What are the real friends?
In the biblical creation story the Creator, having formed the first person, immediately declared our social character: "It is not good that man should be alone." Most of us, most of the time, would rather be with anyone than be alone. And when we compare being with anyone to being with a real friend, there is no comparison. The reasons are endless. Seventeenth-century philosopher Francis Bacon noted two tremendously positive effects of friendship: "It redoubles joys and cuts grief in half." How true. Friends make the ordinary running errands or eating lunch, for example, extraordinarily fun. And good friends ease our pain and lighten our heavy load. They also strengthen us, nurture us, and help us grow. And without our knowing, they can even save our lives. Literally.
There's exciting news about having a kindred spirit these days. Not only are friends good for the soul but for the body as well. Friends help us ward off depression, boost our immune system, lower our cholesterol, increase the odds of surviving with coronary disease, and keep stress hormones in check. Half-dozen top medical studies now bear this out. Their findings didn't seem to be influenced by other conditions or habits such as obesity, smoking, drinking, or exercise. The thing that mattered most was friends. What's more, research is showing that you can extend your life expectancy by having the right kinds of friends.
This brings us to a central issue. What are the "right kinds" of friends? What makes a friend "good"? What are "the real" friends?
We all know "fair-weather" friends are no good. These are the people who walk with us in the sunshine, but they are gone when darkness falls. Overly engaged and emotionally needy friends who don't know the meaning of reciprocity are "downers". They take and take while we give and give, but we never see a return on our investment. On the other end is "know-it-all friend" who mothers and smothers with unwanted advice but never asks for our input. In short, friends cannot be your family, they can't be your project, they can't be your psychiatrist. But they can be your friends, which is plenty.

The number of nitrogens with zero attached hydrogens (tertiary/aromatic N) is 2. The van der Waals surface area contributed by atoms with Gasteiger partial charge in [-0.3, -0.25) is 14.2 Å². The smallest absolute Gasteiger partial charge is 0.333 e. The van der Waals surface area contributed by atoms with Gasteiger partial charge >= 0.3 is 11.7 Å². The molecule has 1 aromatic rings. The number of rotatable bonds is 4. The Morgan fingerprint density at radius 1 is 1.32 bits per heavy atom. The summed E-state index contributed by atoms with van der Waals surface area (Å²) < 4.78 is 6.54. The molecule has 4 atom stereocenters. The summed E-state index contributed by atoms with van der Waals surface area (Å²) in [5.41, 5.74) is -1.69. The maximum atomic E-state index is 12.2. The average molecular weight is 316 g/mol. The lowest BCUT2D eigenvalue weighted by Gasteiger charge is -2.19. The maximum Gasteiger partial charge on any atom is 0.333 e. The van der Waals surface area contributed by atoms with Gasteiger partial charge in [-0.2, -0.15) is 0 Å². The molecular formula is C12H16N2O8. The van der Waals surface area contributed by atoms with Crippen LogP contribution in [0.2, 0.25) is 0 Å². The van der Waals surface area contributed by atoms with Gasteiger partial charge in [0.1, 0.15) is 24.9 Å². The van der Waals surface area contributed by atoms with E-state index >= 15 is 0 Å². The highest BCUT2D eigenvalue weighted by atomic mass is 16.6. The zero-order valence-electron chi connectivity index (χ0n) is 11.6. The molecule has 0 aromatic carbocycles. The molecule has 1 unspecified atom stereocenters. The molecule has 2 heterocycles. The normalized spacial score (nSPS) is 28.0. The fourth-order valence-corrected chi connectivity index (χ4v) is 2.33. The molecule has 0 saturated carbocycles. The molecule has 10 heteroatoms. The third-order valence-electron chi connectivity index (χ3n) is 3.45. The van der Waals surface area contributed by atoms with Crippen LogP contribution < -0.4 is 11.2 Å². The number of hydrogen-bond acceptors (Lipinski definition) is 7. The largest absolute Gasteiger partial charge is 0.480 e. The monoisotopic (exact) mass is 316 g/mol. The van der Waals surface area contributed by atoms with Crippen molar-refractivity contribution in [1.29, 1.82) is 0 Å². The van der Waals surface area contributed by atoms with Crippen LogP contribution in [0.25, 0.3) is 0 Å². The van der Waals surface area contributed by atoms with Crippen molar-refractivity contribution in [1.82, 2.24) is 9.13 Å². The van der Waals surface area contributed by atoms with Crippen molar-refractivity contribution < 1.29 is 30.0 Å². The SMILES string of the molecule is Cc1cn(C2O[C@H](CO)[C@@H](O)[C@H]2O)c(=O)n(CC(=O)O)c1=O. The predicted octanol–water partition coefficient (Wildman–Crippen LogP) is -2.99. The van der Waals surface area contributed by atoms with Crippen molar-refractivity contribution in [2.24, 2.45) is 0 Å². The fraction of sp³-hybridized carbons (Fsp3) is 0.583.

Real friends are few. The few real friends we enjoy generally come in one of two forms, both desirable and equally delightful. They are friends of the Road and friends of the Heart. Here are two stories to explain you what we mean.
Friends of the Road
Dale was crazy. That's why I liked him. He could always, I mean, always make me laugh. Whether we were hanging out at the mall, playing basketball in a park, sitting in Sunday school, or giving serious speeches in Mr. Olson's civics class, a mere glance from Dale could slay me. Dale and I had more in common than humor, however. We had countless conversations at all hours of the day and night about everything from pop music to the meaning of life. We also had soul-searching talks about our fears, our futures, our relationships. This was no lightweight relationship. We saw each other through the Storm of adolescence. Like two war veterans, we helped each other survive. At journey's end, however, the friendship faded. I haven't seen Dale, my high-school confident, since the day we graduated.